"Gaffers, Grips and Best Boys," copyright 1987 by Eric Taub, will be published by St. Martin's Press, Inc., in December 1987.
ONE OF THE most oft-repeated mistaken beliefs of fledgling screenwriters is that, having been signed by an agent, they have passed the major stumbling block to success and are now on their way to taking their rightful role in the film business. If the William Morris Agency is brilliant enough to recognize the true genius of this budding writer, can 20th Century Fox be far behind?
The answer, unfortunately, is yes. A contract with a literary agency often means little. Although an agent might see talent, there is no guarantee that anyone else along the lengthy chain of movie decision makers will as well.
It is easy to forget that hundreds if not thousands of people are simultaneously going through the same process--writing a script of sufficient quality to attract the attention of an agent and then trying to sell that screenplay to a production company. But with the exception of a few very well known or newly successful screenwriters, most everyone's screenplay--no matter how well-written or how well-received by an agent, no matter how well-connected the writer or producer is to a highly placed studio executive--will have to go through the same production-company screening process. And that screening process begins, in almost every instance, with a reader.
The reader, more formally known as the story analyst, is the first way station along the road to a studio's acceptance or rejection of a literary property. His or her role is to act as a filter for production executives whose schedules prohibit them from reading every script sent by anonymous agents or even personally given to them by close industry friends.
"Most writers generally deplore the idea of what we do," notes Joe Davis, a veteran Hollywood story analyst for Lorimar Telepictures. "When you've spent four to six months laboring over a 120-page manuscript, it's quite normal for you to fear, 'What if the reader got up on the wrong side of the bed? What if he or she had a fight with their spouse? What if the reader read half of the script on a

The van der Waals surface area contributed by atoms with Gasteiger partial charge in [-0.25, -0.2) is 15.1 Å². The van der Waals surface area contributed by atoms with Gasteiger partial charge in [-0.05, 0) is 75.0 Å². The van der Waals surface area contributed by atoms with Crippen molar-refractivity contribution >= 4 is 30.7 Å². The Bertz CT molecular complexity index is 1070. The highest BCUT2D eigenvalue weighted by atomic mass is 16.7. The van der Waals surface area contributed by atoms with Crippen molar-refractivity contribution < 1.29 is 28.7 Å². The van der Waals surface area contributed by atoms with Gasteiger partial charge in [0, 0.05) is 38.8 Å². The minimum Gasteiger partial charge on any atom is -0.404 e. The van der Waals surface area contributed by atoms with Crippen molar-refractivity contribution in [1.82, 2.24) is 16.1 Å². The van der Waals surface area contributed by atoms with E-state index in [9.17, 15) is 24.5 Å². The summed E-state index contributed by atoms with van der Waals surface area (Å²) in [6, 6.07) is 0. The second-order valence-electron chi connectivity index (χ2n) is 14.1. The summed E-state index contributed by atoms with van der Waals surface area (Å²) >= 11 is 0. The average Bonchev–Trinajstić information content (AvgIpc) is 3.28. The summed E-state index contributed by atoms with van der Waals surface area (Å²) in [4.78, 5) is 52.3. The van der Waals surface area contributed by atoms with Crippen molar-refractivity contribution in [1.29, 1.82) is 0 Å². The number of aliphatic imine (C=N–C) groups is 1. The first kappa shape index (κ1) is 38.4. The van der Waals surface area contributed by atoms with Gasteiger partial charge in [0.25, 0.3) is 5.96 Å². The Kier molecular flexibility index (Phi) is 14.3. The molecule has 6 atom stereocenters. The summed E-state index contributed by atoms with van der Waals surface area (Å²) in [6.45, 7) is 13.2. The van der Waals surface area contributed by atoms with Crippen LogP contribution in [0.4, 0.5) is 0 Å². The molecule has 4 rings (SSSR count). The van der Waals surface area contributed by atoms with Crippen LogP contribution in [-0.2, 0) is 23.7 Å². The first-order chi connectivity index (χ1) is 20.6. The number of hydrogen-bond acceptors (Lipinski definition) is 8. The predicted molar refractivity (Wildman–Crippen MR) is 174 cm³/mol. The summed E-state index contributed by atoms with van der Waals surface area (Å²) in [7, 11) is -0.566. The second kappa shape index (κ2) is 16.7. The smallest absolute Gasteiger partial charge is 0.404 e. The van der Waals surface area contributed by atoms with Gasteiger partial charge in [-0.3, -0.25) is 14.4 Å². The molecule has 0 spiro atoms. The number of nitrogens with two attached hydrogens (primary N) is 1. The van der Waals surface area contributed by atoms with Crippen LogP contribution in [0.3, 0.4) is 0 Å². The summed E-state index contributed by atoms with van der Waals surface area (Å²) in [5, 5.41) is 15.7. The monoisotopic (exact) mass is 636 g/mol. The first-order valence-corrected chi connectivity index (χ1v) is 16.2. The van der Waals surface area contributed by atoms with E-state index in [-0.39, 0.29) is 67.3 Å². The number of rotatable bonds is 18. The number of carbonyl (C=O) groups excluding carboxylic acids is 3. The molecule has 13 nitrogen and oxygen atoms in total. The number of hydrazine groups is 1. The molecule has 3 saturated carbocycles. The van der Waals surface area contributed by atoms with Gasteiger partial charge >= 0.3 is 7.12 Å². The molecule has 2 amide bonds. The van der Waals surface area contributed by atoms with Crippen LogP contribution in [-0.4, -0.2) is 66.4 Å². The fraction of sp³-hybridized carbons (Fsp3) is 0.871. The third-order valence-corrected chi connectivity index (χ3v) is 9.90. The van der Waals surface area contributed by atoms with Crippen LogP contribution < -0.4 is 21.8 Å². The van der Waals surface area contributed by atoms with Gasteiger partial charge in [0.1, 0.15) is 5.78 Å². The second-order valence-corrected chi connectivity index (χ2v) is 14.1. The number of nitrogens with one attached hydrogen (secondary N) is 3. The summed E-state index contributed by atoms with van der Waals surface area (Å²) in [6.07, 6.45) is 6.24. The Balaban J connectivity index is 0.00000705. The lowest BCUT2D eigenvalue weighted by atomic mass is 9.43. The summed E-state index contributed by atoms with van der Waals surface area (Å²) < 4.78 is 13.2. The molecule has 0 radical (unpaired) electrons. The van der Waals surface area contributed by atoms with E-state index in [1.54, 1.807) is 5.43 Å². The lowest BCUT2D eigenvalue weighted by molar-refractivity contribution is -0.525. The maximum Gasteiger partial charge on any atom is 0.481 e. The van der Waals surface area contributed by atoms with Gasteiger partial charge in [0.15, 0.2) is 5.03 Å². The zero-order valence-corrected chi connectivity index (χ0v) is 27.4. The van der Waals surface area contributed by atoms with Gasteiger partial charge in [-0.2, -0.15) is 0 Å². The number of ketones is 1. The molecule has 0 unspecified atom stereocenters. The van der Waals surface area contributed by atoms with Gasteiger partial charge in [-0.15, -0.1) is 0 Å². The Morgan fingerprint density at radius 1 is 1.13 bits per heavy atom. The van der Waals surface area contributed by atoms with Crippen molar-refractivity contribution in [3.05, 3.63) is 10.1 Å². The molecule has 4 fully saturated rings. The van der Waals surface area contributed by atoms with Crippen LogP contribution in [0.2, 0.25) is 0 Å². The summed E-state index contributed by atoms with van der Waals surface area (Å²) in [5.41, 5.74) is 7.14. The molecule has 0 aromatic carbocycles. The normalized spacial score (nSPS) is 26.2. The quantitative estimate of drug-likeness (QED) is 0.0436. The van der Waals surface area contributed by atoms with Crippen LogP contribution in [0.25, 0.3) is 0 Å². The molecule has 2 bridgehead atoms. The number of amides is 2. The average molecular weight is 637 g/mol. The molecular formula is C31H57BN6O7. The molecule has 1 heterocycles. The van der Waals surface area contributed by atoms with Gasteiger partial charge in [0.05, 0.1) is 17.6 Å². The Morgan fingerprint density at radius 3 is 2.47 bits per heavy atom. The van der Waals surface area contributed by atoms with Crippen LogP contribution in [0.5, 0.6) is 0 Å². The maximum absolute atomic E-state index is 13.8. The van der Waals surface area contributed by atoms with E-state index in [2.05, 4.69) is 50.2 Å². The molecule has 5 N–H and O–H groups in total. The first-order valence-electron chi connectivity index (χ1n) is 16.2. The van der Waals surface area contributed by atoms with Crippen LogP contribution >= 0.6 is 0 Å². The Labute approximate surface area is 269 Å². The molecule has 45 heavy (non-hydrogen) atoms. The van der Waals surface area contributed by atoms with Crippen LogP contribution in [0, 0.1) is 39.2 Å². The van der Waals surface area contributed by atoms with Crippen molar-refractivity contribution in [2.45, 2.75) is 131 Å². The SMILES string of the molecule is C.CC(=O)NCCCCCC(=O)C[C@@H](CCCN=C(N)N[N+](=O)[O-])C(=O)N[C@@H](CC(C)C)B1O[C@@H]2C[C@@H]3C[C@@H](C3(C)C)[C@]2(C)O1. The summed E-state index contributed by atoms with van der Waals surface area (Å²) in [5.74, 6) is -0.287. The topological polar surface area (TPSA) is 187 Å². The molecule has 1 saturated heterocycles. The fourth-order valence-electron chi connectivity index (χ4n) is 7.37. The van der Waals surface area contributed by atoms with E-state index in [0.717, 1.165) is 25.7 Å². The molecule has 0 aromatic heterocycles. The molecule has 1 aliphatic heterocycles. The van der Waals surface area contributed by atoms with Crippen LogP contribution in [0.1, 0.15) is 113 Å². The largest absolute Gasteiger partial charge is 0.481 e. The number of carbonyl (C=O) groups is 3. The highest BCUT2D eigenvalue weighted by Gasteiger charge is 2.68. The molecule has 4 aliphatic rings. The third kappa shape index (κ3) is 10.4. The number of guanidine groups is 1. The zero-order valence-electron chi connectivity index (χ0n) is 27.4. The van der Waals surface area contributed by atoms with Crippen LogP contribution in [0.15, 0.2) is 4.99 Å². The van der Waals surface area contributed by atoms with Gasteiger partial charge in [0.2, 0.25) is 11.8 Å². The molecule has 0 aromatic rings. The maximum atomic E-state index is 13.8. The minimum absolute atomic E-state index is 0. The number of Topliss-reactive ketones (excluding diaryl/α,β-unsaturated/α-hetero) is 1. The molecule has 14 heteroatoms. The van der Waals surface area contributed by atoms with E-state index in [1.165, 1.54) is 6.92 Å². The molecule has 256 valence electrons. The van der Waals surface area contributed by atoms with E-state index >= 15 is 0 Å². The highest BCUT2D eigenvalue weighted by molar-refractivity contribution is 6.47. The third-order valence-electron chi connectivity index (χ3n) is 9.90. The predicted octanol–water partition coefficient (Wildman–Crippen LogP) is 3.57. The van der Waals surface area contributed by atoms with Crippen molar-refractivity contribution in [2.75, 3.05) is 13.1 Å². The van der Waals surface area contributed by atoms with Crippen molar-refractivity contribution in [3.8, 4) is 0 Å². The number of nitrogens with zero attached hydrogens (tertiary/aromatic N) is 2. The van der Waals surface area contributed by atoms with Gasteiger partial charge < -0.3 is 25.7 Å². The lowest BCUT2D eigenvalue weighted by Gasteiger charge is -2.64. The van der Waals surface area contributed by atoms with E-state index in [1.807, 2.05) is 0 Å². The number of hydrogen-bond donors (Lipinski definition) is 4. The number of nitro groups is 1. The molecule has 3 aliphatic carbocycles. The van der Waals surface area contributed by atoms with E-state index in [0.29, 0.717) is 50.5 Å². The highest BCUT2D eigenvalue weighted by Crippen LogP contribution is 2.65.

Friday and the other half on a Monday? How do I know that I'm getting a fair shake from this reader on the evaluation of my script?' "
The answer is that one doesn't ever know. When a dispassionate individual is swamped on a daily basis with more scripts than he or she can possibly read with the attention to detail that is
expected and necessary, mistakes are bound to occur. And there is no
question that those mistakes, when made, can be costly, dooming a project to oblivion or a writer to less recognition than he or she deserves.
"But this the only way yet devised to cope with the huge mass of written material that we must get through," Davis says. "Our work is used as an aid for the studio decision makers. It's a shortcut for them."
The reader is the low man on the totem pole, the individual who sees virtually all submissions sent to a studio but who, ironically, has virtually no power to get any of them made into a film. "If we are negative about something," Davis says, "it's quite likely that nobody else in the company is going to take time to read it. They will trust (our opinion). If we are strongly positive about something, (the executives) will look at it. But it does not mean that our company is going to buy it."
Fortunately for the studio executives, there are few scripts that readers get very excited about. The number of outstanding properties is minuscule. "To think that because almost all submissions come through a literary agency they are therefore of a highly professional nature would be incorrect," Davis says. "The vast majority of submissions are average to mediocre."
Davis reads and evaluates an average of seven to 10 scripts per week. "Perhaps one out of 10 is worth calling to the attention of the executives," he says. "And maybe two or three times a year, in one script out of a hundred do I find myself really excited about something." That excitement can come from the story itself, the way it is written or the "elements" attached to the project--the pledged involvement of a major star, director or producer.
Nearly all studios follow the same procedure in their story-coverage requirements. The front page of the reader's report lists the name of the property, its author, the type of material, its length and its elements, if any. In addition, a two-sentence "log line" summarizes the story. The final statement on the front page indicates whether the reader recommends the work.